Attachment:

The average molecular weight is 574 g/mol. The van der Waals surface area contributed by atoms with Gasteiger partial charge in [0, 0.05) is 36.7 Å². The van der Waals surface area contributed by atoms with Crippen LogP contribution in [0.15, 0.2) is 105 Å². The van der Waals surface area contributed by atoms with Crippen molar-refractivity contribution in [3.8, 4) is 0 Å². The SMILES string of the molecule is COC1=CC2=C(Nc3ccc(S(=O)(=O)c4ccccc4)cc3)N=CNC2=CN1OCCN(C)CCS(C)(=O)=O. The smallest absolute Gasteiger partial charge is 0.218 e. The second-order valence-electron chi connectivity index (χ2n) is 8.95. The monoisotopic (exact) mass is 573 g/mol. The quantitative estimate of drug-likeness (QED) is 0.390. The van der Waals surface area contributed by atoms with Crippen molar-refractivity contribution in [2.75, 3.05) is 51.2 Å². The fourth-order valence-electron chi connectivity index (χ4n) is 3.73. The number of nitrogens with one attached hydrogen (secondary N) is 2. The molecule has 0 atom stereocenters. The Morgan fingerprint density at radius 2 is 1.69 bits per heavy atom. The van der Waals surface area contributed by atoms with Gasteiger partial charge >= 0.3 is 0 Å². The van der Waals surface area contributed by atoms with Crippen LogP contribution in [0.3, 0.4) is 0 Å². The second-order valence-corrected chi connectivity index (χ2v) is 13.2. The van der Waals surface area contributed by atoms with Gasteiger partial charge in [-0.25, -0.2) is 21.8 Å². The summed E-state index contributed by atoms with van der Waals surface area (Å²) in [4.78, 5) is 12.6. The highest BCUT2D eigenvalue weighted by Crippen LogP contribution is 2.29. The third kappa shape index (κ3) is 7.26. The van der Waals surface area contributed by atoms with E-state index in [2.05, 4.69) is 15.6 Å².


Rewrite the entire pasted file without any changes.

The average molecular weight is 574 g/mol. The van der Waals surface area contributed by atoms with Gasteiger partial charge in [0, 0.05) is 36.7 Å². The van der Waals surface area contributed by atoms with Crippen LogP contribution in [0.15, 0.2) is 105 Å². The van der Waals surface area contributed by atoms with Crippen molar-refractivity contribution in [3.8, 4) is 0 Å². The SMILES string of the molecule is COC1=CC2=C(Nc3ccc(S(=O)(=O)c4ccccc4)cc3)N=CNC2=CN1OCCN(C)CCS(C)(=O)=O. The smallest absolute Gasteiger partial charge is 0.218 e. The second-order valence-electron chi connectivity index (χ2n) is 8.95. The monoisotopic (exact) mass is 573 g/mol. The quantitative estimate of drug-likeness (QED) is 0.390. The van der Waals surface area contributed by atoms with Crippen molar-refractivity contribution in [2.75, 3.05) is 51.2 Å². The fourth-order valence-electron chi connectivity index (χ4n) is 3.73. The number of nitrogens with one attached hydrogen (secondary N) is 2. The molecule has 0 atom stereocenters. The Morgan fingerprint density at radius 2 is 1.69 bits per heavy atom. The van der Waals surface area contributed by atoms with Gasteiger partial charge >= 0.3 is 0 Å². The van der Waals surface area contributed by atoms with Crippen LogP contribution in [0.3, 0.4) is 0 Å². The second-order valence-corrected chi connectivity index (χ2v) is 13.2. The van der Waals surface area contributed by atoms with Gasteiger partial charge in [-0.25, -0.2) is 21.8 Å². The summed E-state index contributed by atoms with van der Waals surface area (Å²) in [4.78, 5) is 12.6. The highest BCUT2D eigenvalue weighted by Crippen LogP contribution is 2.29. The third kappa shape index (κ3) is 7.26. The van der Waals surface area contributed by atoms with E-state index in [2.05, 4.69) is 15.6 Å².